"I might not be able to get away from work. I know - why don't we go to Dehra Dun and visit Billie?" Billie is my mother's cousin, who recently took up teaching at a school for spoilt rich children in Dehra Dun, and enjoys hitting them with rolled up newspapers, taking away their mobile phones, and making their lives a living hell.

I could not believe my mother was suggesting I spend a week in Dehra Dun.

"We could sit outside every evening and drink tea," she continued, sensing my silence.

"BUT I DON'T WANT TO SIT AROUND DRINKING TEA DURING THIS HOLIDAY!" I bellowed. Then realising I sounded rude, I lowered my voice and said, "Look, it's just that there's only so much tea I can take."

"I'm not sure if I can manage Goa," said my mother. "But I wouldn't mind going to Thailand,"

Hello, happiness.

All the same, I really wanted to spend this last holiday with Mawii, so I told her that I'd give it a couple more days, and if Mawii didn't get permission, I'd turn to her. I think my mother realised it would mean a lot to me to spend the break with my college friends, and so she gamely agreed to be on standby.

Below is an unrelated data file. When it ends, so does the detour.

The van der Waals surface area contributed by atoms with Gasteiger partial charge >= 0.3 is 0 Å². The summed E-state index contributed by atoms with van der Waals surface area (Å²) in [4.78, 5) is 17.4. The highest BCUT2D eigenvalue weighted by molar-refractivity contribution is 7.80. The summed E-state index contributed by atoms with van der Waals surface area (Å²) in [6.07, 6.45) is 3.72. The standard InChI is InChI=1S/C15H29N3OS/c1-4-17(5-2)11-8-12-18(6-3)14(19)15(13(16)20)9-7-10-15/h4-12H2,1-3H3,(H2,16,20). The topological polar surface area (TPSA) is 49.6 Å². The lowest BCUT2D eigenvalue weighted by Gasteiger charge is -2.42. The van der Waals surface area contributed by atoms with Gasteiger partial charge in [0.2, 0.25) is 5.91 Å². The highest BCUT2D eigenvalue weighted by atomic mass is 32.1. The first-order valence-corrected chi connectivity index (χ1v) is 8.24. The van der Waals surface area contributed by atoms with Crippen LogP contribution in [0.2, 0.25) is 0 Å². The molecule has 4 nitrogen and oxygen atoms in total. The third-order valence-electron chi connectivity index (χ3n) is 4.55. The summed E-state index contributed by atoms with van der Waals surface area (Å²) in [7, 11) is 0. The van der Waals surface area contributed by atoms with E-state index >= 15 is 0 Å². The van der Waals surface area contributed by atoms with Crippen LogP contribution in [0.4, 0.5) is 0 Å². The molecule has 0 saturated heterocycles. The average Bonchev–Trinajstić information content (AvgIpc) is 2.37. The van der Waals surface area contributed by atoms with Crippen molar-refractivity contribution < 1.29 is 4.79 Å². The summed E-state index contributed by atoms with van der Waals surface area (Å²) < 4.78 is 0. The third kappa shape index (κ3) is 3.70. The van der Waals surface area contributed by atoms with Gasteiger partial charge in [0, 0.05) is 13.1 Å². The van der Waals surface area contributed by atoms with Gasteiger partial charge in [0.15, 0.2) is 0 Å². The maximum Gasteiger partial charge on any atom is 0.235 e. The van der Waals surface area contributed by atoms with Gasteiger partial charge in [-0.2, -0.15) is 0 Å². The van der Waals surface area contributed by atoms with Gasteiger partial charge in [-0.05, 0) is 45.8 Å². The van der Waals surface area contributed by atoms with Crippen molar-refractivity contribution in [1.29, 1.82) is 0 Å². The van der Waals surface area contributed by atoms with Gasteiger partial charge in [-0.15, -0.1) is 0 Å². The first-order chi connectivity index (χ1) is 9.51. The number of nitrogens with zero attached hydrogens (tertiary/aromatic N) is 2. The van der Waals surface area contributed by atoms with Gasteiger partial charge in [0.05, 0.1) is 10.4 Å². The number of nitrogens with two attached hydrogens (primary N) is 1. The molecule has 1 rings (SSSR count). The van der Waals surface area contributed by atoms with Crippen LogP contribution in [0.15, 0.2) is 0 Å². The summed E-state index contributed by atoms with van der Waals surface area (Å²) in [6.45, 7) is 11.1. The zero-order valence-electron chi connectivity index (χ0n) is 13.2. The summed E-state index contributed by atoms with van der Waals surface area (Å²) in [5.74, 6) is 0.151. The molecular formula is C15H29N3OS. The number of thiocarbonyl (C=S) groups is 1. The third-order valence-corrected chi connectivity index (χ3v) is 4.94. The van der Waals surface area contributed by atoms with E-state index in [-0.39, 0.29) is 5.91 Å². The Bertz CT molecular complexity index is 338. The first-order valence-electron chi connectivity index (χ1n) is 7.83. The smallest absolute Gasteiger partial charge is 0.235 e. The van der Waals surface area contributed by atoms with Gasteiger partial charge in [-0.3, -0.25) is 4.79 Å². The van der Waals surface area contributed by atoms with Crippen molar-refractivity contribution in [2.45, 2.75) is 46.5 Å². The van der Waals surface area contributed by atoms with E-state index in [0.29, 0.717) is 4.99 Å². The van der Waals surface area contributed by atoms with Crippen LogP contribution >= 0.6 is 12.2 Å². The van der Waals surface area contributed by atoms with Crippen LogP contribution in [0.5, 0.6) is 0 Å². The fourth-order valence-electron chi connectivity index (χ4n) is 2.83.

But Mawii got permission.

"I GOT PERMISSION!" She yelled, waking me up early one morning with a phone call.

"Yay," I said half heartedly, and went back to sleep.

When I woke up later, I reacted more suitably, and a lot of squealing phone calls were exchanged between the two of us, and then I called my mother and gave her the good news, and both our tickets were booked straight away.

"Mawii's got an aunt in Goa, so we can land up there if something goes wrong," I told my mother. "And the Dubeys are joining us too,"

I didn't know anything about Goa (I probably would have, if I paid attention to Aditya when he talked about it, but I never did, never have, and even now, never will). Mawii did though, and she said we should go to the south because it was less crowded.

We decided on Palolem beach, and a few days before we left, we agreed to spend a couple of days in the north as well.